Monday, June 17, 2013

Introducing The Diabelli Project

Even composers can have writer's block -- and that's exactly where I was a few years ago. After a long dry spell, I decided to do something about it. Ira Glass' talk on the Creative Process inspired me to get over my writer's block and start posting to this blog daily (that month-long experiment started in 2011 continues to this day). (click on images to enlarge)

 My first flash composition from 2011. You'll see a legible version
of this in next Monday's post.
I always enjoy attending our church services; the time before the service invites contemplative thought. One Sunday I had a modicum of inspiration, and scribbled the opening to a canon on the bulletin. It was the first thing I'd written in quite a while. The next Sunday I did it again, and over time it's become part of my Sunday worship routine.

It's starting to work. Without the pressures of needing to complete a work, or even worry overmuch about the quality of the piece, I find I can dash off little ideas on a regular basis. It's sort of the equivalent of flash fiction -- save that I don't complete the work because I don't want to limit myself to a 4-bar composition week after week.

Over the past 2 years, I've accumulated a lot of church bulletins with these little musical sketches on them. And it's been interesting to see how they've developed over time.

My most current offering. I went from pencil to pen
as I gained confidence.

The Diabelli Project

In 1819 the publisher and composer Anton Diabelli wrote a short theme that he sent out to all the leading composers of the day -- Franz Schubert, Johann Nepomuk Hummel, et al. -- to write a variation to be published in a collection. Ludwig van Beethoven took the idea and ran with it. His 33 Variations on a waltz by Anton Diabelli, Op. 120 is considered one of his masterworks.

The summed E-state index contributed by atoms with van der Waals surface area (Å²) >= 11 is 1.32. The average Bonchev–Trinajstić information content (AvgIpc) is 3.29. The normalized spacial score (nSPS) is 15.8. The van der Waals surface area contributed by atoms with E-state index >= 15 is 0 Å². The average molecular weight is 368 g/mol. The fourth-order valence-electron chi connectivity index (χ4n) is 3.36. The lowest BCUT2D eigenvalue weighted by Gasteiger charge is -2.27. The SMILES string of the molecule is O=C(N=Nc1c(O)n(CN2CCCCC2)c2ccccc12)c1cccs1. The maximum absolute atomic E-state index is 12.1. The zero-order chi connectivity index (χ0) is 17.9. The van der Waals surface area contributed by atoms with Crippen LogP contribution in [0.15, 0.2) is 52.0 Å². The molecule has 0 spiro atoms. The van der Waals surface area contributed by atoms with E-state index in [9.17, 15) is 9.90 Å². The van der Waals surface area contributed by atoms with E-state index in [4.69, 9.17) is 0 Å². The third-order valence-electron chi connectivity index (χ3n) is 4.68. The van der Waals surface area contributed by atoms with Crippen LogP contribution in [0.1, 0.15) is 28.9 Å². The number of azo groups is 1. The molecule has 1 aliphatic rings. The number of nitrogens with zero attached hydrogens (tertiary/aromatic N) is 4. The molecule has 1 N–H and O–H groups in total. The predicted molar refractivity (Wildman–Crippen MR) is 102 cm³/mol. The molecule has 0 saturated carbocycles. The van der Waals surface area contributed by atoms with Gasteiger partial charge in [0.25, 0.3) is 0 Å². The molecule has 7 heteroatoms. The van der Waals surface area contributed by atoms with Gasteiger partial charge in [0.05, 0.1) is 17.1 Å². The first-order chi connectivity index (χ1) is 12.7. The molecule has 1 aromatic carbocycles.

So here's the deal. I'll be Diabelli, and you can be Beethoven (or Hummel, if you prefer). Each Monday I'll post one of my Sunday sketches. And you can use them as you wish. Write your own theme and variations, or fugue, or whatever. It doesn't have to be a classical work. Think there's a catchy melodic hook buried in there somewhere? Use it.

I just ask a few things:

1) If you use any of these sketches, just let me know.
2) If possible, please send me a recording or notated score.
3) Please credit me appropriately if you offer your work to the public

That's it! I'll post the first excerpt next Monday. And there's another personal challenge in this for me. I used to be a professional music copyist -- another skill I've neglected over the years. I'll be writing these sketches out by hand to bring back those chops. 

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